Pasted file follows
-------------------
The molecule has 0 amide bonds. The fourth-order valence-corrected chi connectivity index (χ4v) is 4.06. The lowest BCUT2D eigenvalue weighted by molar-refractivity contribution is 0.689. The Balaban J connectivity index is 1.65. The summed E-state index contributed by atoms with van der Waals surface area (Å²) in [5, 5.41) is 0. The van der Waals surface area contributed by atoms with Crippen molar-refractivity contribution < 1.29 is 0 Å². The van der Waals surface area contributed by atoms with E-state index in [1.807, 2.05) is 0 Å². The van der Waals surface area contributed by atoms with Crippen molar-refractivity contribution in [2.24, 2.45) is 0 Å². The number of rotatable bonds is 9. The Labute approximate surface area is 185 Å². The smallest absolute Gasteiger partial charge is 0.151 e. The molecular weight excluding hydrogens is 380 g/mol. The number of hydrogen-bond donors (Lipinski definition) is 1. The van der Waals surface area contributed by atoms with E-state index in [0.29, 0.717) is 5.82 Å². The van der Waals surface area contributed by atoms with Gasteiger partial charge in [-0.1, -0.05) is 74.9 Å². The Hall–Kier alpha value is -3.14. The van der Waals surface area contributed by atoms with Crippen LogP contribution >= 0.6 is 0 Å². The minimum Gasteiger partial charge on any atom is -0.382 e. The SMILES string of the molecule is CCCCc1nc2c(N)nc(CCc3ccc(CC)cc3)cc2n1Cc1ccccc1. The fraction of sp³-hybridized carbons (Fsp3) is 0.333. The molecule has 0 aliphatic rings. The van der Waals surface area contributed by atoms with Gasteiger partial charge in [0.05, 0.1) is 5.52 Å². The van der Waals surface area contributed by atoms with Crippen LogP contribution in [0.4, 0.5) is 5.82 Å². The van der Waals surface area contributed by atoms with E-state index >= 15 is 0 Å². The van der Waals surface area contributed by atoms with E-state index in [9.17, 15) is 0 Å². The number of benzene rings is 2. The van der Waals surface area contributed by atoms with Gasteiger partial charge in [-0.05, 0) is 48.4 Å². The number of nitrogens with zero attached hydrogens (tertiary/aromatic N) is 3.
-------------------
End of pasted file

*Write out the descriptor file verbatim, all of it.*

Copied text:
The molecule has 0 amide bonds. The fourth-order valence-corrected chi connectivity index (χ4v) is 4.06. The lowest BCUT2D eigenvalue weighted by molar-refractivity contribution is 0.689. The Balaban J connectivity index is 1.65. The summed E-state index contributed by atoms with van der Waals surface area (Å²) in [5, 5.41) is 0. The van der Waals surface area contributed by atoms with Crippen molar-refractivity contribution < 1.29 is 0 Å². The van der Waals surface area contributed by atoms with E-state index in [1.807, 2.05) is 0 Å². The van der Waals surface area contributed by atoms with Crippen molar-refractivity contribution in [2.24, 2.45) is 0 Å². The number of rotatable bonds is 9. The Labute approximate surface area is 185 Å². The smallest absolute Gasteiger partial charge is 0.151 e. The molecular weight excluding hydrogens is 380 g/mol. The number of hydrogen-bond donors (Lipinski definition) is 1. The van der Waals surface area contributed by atoms with E-state index in [0.29, 0.717) is 5.82 Å². The van der Waals surface area contributed by atoms with Gasteiger partial charge in [-0.1, -0.05) is 74.9 Å². The Hall–Kier alpha value is -3.14. The van der Waals surface area contributed by atoms with Crippen LogP contribution >= 0.6 is 0 Å². The minimum Gasteiger partial charge on any atom is -0.382 e. The SMILES string of the molecule is CCCCc1nc2c(N)nc(CCc3ccc(CC)cc3)cc2n1Cc1ccccc1. The fraction of sp³-hybridized carbons (Fsp3) is 0.333. The molecule has 0 aliphatic rings. The van der Waals surface area contributed by atoms with Gasteiger partial charge in [0.05, 0.1) is 5.52 Å². The van der Waals surface area contributed by atoms with Crippen LogP contribution in [0.4, 0.5) is 5.82 Å². The van der Waals surface area contributed by atoms with E-state index >= 15 is 0 Å². The van der Waals surface area contributed by atoms with E-state index in [9.17, 15) is 0 Å². The number of benzene rings is 2. The van der Waals surface area contributed by atoms with Gasteiger partial charge in [-0.05, 0) is 48.4 Å². The number of nitrogens with zero attached hydrogens (tertiary/aromatic N) is 3.